Riding Positions

Evans Brasfield

Height: 5 ft. 11 in.
Weight: 185 lb.
Inseam: 32 in.

Well, the folks in Milwaukee finally built a bike that could live up to the Convertible name—and then gave it a different one. I guess it’s a good thing since the Convertible had an annoyingly tall windshield and saddlebags that tended to eject themselves at inopportune times. (I lost one along with a favorite Vanson jacket on the West Side Highway in New York City.) The T-Sport could become my favorite cruiser by fulfilling two niches. I reveled in my week on this bike in touring trim. For the stripped down urban mode, the windshield pops off in minutes. The bags in seconds, but only when I want them to. Everything else—the engine, the handling, even the looks of the bike—says let’s go ride. This bike is all I’d ever want in a soft-bagged cruiser.

I want to apologize to the other cruisers in this test. They’re all great bikes, but it’s hard to compete with love.

Andrew Cherney

Height: 5 ft. 7 in.
Weight: 149 lb.
Inseam: 31 in.

For our yearly long distance road tour, baggers with shields seemed like perfect vehicles to traverse the Southwest. Who knew the bikes would be so different?

I thought the Road Star’s 1600cc would kick serious BMW butt on the highway, but the Beemer’s snappy acceleration and lighter steering held sway. Literally. And what the Harley FXDX T-Sport loses to the Beemer in refinement, it more than gains back in brute strength—this was the true hot rod of the bunch. Its voluminous bag capacity blew all other contenders away, and it gulped up miles with glee. Glitches, like useless mirrors and disturbing headshake didn’t stop us from pining to ride it. And the Victory tried so hard to be serious, it proved to be an unworthy playmate. A bit sloppy, too. The Beemer ultimately gets my vote for most well-rounded touring companion here, and wins by a wallow and a nod.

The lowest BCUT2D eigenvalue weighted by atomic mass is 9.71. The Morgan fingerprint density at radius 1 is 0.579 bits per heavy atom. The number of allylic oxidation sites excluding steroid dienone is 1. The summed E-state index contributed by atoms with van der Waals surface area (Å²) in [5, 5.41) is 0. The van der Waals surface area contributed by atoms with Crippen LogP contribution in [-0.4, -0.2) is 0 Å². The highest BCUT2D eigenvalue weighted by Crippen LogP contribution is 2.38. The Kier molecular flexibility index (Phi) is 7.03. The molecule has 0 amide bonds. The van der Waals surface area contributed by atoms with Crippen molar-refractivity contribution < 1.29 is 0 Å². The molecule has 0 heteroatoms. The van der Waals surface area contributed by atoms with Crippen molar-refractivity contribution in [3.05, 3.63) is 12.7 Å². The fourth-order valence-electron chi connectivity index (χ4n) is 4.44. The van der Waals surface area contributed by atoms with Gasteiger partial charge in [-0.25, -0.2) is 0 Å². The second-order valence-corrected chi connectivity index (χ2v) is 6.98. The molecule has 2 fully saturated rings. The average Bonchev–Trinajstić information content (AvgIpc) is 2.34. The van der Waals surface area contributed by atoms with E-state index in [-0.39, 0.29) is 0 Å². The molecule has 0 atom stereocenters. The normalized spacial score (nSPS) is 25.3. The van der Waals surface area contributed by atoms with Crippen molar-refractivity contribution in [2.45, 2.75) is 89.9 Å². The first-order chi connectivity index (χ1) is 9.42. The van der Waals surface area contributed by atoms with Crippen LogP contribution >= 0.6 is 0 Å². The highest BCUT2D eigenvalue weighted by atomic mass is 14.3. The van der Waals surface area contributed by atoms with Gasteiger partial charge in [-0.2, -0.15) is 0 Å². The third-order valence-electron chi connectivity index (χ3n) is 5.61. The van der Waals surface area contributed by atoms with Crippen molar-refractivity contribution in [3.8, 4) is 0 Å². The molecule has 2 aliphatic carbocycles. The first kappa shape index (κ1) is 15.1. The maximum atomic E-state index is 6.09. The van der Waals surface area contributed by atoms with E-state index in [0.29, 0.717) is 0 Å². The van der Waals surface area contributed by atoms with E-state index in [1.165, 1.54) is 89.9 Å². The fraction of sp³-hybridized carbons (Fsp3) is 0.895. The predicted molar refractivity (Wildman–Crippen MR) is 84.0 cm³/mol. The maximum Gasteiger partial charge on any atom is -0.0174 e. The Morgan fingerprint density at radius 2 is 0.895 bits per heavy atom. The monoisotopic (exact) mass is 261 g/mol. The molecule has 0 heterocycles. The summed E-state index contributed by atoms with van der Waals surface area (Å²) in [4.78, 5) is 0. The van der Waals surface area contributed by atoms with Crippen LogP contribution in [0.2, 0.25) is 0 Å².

Jamie Elvidge

Height: 5 ft. 10 in.
Weight: 135 lb.
Inseam: 34 in.

I'd been riding the Victory exclusively for a couple thousand miles before I met up with the guys, and I'd grown very, very fond of it. It's comfortable, compliant, has a great motor, good solid looks and plenty of autonomy on the road. I was convinced the Deluxe was going to clean up in the comparison, although I did expect the Harley T-Sport (another bike I've toured extensively on) to give it a run. So, we meet up and I jump from the Deluxe to the BMW: Zippy and cute, but not the kind of long-road tourer I’m looking for. Next was the Road Star: Whoa. It's big and long and slow and really kinda unpleasant compared to the others. Finally, the Harley: Click. Everything I could ask for in a light-duty touring mount right in one package. It all came back to me: great feel, tailored suspension, nice motor, respectable handling, incredible brakes and those ultra cool detachable bags. I love those bags. The Harley, although ugly in my opinion, reigns supreme.